‘Emperor’ as AFP chief raises fears of poll fraud
Philippine Daily Inquirer

MANILA, Philippines—Members of both sides of the political spectrum are antsy over President Gloria Macapagal-Arroyo’s appointment of the “Emperor” as Armed Forces of the Philippines chief of staff.

Retired Maj. Gen. Ramon Montaño Tuesday said ex-officers like himself who were “in touch with the still idealistic elements” of the military were apprehensive that the AFP under the leadership of Lt. Gen. Delfin Bangit would “again be used to frustrate the people’s will.”

In the 2004 presidential election, Ms Arroyo “skillfully used her cabal of blindly loyal military officers and political running dogs to destroy the political opposition,” according to Montaño.

It was a reference to the purported involvement of ranking military officers in ensuring Ms Arroyo’s victory over her then rival, actor Fernando Poe Jr., as revealed in the “Hello Garci” tapes.

The tapes contained supposed conversations between Ms Arroyo and then Election Commissioner Virgilio Garcillano during the counting of the votes, for which the President later apologized.

“We pray that this desperate plot of this administration to cling to power shall be stopped by the might of the Filipino people and the idealistic, honorable members of the AFP,” Montaño said in a statement.

Avid loyalty

Presidential candidates Benigno Aquino III (Liberal Party) and Joseph Estrada (Pwersa ng Masang Pilipino) also expressed dismay at Bangit’s appointment.

“We were hopeful that [Ms Arroyo] would be magnanimous in her exit from power by appointing someone who is beyond reproach. But she chose someone who is avidly loyal to her,” Aquino said in a phone interview.

Aquino said Bangit’s appointment had sent alarm bells ringing over the military’s role in the May elections considering that Ms Arroyo had not fully explained the “Hello Garci” scandal in 2004 and the 12-0 score in Maguindanao in favor of administration senatorial candidates in 2007.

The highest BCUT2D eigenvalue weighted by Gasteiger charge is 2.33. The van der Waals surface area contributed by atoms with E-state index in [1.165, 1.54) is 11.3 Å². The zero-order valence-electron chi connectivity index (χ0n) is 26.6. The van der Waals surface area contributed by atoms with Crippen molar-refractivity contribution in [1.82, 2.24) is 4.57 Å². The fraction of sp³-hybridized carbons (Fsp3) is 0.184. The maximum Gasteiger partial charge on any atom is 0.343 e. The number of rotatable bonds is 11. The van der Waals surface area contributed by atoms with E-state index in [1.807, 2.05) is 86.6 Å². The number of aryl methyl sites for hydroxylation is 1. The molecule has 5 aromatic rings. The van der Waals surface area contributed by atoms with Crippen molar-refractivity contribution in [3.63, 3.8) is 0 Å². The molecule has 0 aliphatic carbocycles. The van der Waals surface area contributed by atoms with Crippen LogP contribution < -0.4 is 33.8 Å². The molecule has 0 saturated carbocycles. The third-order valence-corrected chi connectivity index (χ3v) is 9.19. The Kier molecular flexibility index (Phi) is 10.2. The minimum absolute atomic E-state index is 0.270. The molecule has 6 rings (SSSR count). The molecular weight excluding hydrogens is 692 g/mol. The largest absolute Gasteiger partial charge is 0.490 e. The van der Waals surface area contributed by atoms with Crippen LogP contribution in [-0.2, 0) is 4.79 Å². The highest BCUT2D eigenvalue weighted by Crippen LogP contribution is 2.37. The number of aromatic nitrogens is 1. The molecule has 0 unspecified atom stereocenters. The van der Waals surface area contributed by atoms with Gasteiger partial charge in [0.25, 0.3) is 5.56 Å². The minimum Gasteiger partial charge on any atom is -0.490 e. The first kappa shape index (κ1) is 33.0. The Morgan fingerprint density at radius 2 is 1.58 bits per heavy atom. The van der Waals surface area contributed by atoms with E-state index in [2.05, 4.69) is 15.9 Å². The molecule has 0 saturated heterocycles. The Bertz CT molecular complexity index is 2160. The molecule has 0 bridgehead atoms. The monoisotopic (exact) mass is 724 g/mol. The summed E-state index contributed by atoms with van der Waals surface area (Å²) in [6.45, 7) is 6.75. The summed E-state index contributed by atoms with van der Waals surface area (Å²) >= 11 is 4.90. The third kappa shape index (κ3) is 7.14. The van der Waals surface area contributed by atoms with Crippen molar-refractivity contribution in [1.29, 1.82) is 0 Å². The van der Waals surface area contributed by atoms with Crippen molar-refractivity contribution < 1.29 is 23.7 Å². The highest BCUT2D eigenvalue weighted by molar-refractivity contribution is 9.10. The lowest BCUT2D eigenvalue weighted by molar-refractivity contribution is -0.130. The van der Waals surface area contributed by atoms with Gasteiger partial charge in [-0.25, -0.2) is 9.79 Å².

He said that he expected the President, in another controversial move, to name the replacement of Chief Justice Reynato Puno with or without a nomination from the Judicial and Bar Council. (Puno retires on May 17.)

From Davao City, Estrada said Bangit was more loyal to Ms Arroyo than to the Constitution.

“The bottom line is that he’s a true-blooded man of GMA. He’ll risk his life for GMA,” Estrada said by phone, adding:

“There are rumors that General Bangit and his men would be used to manipulate the outcome of the elections. It’s a recipe for unrest. [But] let’s give Bangit a chance to disprove all the allegations against him.”

In case of power vacuum

Through its secretary general Renato Reyes, the militant Bagong Alyansang Makabayan (Bayan) said Bangit’s appointment as AFP chief of staff “creates greater uncertainties” for the May elections.

“The biggest question in Bangit’s appointment is his perceived closeness to the President, which, in the event of a failure of elections, may be useful in keeping Ms Arroyo in power indefinitely. He may be [Ms] Arroyo’s ace up her sleeve should there be a power vacuum,” Bayan said in a statement.

It said Bangit had yet to show whether his loyalties lay with the Constitution or with Ms Arroyo, “his adopted classmate” in the Philippine Military Academy (PMA).

Suspect appointments

Bangit is to take over from Gen. Victor Ibrado, who turns 56, the mandatory retirement age for the military, on Wednesday.

But activist priest Fr. Jose Dizon, a convenor of the election watchdog Kontra Daya, said Bangit’s appointment could bring about a reprise of the “Hello Garci” election fraud controversy.

Bayan said the uproar over Bangit’s appointment could have been avoided had Ms Arroyo let her successor choose the next AFP chief of staff.

“All of Ms Arroyo’s appointments at this point are suspect. No one trusts her. No one believes she will quietly step down when her term ends [in June]. Everything she is doing is for political survival beyond 2010,” it said.